Disability rights are not limited to people who are mentally or physically impaired; they extend to people who are deaf or hard of hearing (AHDOH), blind (particularly in reading materials), and people with other health conditions, including AIDS/HIV, a heart condition, cancer, and arthritis. These provisions protect people who need special accommodations at work.
No. An employer may fire an employee in addition to the reasons for which the company discharged the employee. For example, an employer’s firing for an improper performance review may add to the reason for the discharge.
Yes. An employer may require a prospective employee to disclose his or her medical records. And the employer is not required to accept the information as conclusive. Although the present ADA does not require a medical examination, your state law may require an applicant to obtain a certificate of good health before beginning work, and may prohibit an employer from making inquiries about health during the hiring process.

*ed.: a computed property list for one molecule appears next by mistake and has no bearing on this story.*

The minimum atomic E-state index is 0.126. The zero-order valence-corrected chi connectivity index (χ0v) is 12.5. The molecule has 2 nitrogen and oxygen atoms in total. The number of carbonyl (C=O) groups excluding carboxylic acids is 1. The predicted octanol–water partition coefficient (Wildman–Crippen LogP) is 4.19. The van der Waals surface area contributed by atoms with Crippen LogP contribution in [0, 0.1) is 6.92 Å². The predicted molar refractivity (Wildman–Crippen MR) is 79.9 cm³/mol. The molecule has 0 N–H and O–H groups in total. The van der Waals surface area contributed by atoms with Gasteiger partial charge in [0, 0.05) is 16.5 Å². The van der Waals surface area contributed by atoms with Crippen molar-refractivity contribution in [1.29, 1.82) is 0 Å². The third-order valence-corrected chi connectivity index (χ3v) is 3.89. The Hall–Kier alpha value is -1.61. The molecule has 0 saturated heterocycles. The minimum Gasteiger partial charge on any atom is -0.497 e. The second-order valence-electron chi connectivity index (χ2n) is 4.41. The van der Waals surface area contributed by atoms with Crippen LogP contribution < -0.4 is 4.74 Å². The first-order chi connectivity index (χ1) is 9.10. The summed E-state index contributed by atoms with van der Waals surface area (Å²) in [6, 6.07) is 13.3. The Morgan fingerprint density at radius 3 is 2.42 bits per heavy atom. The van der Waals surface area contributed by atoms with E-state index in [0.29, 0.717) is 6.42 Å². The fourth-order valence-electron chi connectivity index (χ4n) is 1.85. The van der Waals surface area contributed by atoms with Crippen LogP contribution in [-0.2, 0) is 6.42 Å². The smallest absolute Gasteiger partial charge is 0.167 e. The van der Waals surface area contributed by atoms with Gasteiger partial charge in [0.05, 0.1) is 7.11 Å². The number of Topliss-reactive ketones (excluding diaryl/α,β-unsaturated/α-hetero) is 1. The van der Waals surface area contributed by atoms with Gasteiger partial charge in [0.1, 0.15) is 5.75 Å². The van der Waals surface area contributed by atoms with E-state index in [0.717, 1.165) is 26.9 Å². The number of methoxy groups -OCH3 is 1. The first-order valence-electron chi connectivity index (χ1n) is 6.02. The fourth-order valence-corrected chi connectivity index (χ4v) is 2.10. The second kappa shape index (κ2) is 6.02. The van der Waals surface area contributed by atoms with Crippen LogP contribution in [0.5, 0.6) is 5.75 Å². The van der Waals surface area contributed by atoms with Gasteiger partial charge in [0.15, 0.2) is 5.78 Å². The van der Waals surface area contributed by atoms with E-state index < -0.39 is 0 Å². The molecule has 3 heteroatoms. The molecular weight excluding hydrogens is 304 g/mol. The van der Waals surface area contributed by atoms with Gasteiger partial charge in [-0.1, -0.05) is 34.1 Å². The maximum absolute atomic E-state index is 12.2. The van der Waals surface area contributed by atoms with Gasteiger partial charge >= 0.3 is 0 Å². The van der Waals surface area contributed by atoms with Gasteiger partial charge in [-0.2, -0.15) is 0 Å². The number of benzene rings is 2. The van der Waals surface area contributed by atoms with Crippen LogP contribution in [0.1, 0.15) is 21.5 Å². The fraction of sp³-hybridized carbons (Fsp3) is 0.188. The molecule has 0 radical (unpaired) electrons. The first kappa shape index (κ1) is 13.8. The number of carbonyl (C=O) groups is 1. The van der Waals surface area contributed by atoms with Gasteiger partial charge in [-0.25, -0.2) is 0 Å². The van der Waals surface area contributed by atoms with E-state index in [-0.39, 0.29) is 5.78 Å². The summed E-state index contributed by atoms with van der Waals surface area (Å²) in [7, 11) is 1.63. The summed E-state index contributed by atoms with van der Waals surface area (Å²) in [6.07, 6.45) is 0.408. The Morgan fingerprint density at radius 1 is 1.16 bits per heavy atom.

No. An employer must reasonably accommodate an employee who is disabled (perceives she is unable to perform a job, or is a qualified person with a disability). However, the ADA does not require an employer to change the requirements of a job or its working environment for a person who does not have a disability.
Records kept under state and federal statutes allow a Herriman business owner to investigate complaints that the business was not within the city’s boundaries at the time of its sale. The records appear to show that the business was in fact located outside the city lines.
Yes. If the application is “filed” or “accepted,” as mentioned above, significant time has passed and the application is in the hands of the EEOC. If the employer does not process (or does not hire, or fires) the applicant, the delay or refusal to act may form the basis for a discrimination complaint. d2c66b5586